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Manuel Méndez Caldeyra

Other names/titles:
Gender: M
Ethnic origin: White

Biographical details

He was born into a respectable Montevideo family around 1780. He became a shopkeeper and merchant. He defended Montevideo against Sir Samuel Auchmuty. He married Juana Bianquet around 1806 and they moved to Buenos Aires where they had three children. In January 1815 they moved to Asunción "in the hope of bettering their fortune".
There they hosted tertulias that were attended by foreigners, such as William Parish Robertson, recent arrivals from Spain and Paraguayans such as Andrés and Juana Gómez who viewed Paraguayans with cynicism.
In August 1815 Méndez took some of his produce to Buenos Aires and returned with goods to sell in Paraguay. Dr Francia asked him about the political situation in Buenos Aires and then told Méndez "to depart in peace". A week later a government official broke up the Méndez's tertulia and announced that Francia had ordered the family's exile to Curuguatí. Robertson believes that the reason was Francia's jealousy and was because Méndez had visited Buenos Aires, that Francia hated. The Méndezes were immediately ostracized.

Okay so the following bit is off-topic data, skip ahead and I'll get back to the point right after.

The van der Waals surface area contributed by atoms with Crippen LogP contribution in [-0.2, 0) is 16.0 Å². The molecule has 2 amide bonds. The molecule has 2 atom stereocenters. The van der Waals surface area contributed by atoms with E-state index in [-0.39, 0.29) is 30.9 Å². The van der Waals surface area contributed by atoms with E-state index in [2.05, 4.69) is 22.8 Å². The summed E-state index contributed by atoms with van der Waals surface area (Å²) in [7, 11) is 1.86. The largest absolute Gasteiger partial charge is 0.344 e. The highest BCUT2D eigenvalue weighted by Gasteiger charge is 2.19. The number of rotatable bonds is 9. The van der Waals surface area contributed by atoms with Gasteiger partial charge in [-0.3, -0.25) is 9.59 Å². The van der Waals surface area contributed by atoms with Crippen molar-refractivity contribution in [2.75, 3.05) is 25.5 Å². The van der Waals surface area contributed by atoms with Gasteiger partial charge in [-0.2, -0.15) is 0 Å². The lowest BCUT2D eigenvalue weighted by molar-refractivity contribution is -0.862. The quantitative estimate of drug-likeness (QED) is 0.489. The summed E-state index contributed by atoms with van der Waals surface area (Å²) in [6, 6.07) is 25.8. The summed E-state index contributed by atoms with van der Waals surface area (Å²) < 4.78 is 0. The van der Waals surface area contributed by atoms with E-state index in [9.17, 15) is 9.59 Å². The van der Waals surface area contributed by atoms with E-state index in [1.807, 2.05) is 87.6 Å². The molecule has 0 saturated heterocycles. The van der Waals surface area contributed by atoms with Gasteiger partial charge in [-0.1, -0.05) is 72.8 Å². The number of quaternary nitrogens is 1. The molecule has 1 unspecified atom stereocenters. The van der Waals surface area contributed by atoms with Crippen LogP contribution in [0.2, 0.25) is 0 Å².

William Robertson tried to intervene with Francia and took over all the Méndezes assets that they were unable to take with them. The family them walked through silent streets to the port in Asunción and their exile accompanied by Robertson and a few servants. Robertson fell into the river and was knocked unconscious, he was pulled out by a peon and nonetheless sailed with the Méndezes for two days to ensure they were as comfortable as possible.
It took them 4 months and 12 days to reach Curuguatí. They were held up in Quarepotí port for two months awaiting transport. When it came, they sent their belongings ahead in several carriages, and the family followed in one the next morning. They travelled along swampy roads and their carriage fell depositing the family into a bed of thorns and left them to walk to the "hovel" in which they were to spend the night. The next morning Méndez went by horse to try to repair the carriage. On his return, his horse bolted, and Méndez broke his leg in two places in the fall. His wife set his leg as well as she could and sent a messenger to her former doctor back to Asunción asking for further instructions. Six days later she received a reply and over the next two months, Méndez recovered sufficiently to be able to ride to Curuguatí (they left on 20 January 1816). When they arrived he was unable to walk without crutches and his wife feared he would never regain the use of his leg.
They spent 11 years in exile until 1826 when Francia allowed them, and many other foreigners in Paraguay, to leave. They left Asunción on the Robertson brothers' boat and William Robertson met them in Buenos Aires. Méndez continued to trade and his children prospered although they said it took them a year to believe they were safe from Francia. (Robertson, Vol. 3, 40-62)

Life Events

Born 1780He was born around this time.
Married 1806He married Juana Bianquet around this time.
Other 1815He was exiled by Dr Francia to Curuguatí.
Other 1826He was allowed to return to Buenos Aires.


Robertson, John Parish and W. P., (1970), Letters on Paraguay


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